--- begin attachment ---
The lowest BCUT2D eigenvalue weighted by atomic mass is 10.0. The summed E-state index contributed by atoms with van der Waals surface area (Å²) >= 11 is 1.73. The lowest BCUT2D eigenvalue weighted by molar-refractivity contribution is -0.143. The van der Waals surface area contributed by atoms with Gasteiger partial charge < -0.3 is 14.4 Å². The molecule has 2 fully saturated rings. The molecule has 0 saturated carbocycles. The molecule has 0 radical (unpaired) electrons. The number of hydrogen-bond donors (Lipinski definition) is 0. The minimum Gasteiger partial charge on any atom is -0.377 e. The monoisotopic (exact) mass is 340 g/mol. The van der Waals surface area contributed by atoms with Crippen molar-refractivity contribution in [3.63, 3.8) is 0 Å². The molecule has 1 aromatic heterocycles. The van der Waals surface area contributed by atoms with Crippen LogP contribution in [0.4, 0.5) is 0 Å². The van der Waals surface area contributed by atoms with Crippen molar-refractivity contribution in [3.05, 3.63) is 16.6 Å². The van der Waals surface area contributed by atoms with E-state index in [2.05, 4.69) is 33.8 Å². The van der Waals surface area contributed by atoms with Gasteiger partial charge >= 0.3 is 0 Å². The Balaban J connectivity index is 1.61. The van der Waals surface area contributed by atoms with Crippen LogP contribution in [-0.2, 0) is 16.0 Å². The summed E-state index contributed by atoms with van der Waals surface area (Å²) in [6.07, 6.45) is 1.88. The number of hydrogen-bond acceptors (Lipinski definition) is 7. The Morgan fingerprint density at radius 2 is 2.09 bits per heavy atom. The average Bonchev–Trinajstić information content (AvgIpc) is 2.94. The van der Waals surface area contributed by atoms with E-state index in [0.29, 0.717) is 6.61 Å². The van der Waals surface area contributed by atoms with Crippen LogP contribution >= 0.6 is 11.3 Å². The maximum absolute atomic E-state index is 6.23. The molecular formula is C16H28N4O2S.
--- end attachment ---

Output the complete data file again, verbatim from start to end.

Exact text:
The lowest BCUT2D eigenvalue weighted by atomic mass is 10.0. The summed E-state index contributed by atoms with van der Waals surface area (Å²) >= 11 is 1.73. The lowest BCUT2D eigenvalue weighted by molar-refractivity contribution is -0.143. The van der Waals surface area contributed by atoms with Gasteiger partial charge < -0.3 is 14.4 Å². The molecule has 2 fully saturated rings. The molecule has 0 saturated carbocycles. The molecule has 0 radical (unpaired) electrons. The number of hydrogen-bond donors (Lipinski definition) is 0. The minimum Gasteiger partial charge on any atom is -0.377 e. The monoisotopic (exact) mass is 340 g/mol. The van der Waals surface area contributed by atoms with Crippen molar-refractivity contribution in [3.63, 3.8) is 0 Å². The molecule has 1 aromatic heterocycles. The van der Waals surface area contributed by atoms with Crippen LogP contribution in [0.4, 0.5) is 0 Å². The van der Waals surface area contributed by atoms with Crippen molar-refractivity contribution in [3.05, 3.63) is 16.6 Å². The van der Waals surface area contributed by atoms with E-state index in [2.05, 4.69) is 33.8 Å². The van der Waals surface area contributed by atoms with Gasteiger partial charge >= 0.3 is 0 Å². The Balaban J connectivity index is 1.61. The van der Waals surface area contributed by atoms with Crippen LogP contribution in [-0.2, 0) is 16.0 Å². The summed E-state index contributed by atoms with van der Waals surface area (Å²) in [6.07, 6.45) is 1.88. The number of hydrogen-bond acceptors (Lipinski definition) is 7. The Morgan fingerprint density at radius 2 is 2.09 bits per heavy atom. The average Bonchev–Trinajstić information content (AvgIpc) is 2.94. The van der Waals surface area contributed by atoms with E-state index in [0.29, 0.717) is 6.61 Å². The van der Waals surface area contributed by atoms with Crippen LogP contribution >= 0.6 is 11.3 Å². The maximum absolute atomic E-state index is 6.23. The molecular formula is C16H28N4O2S.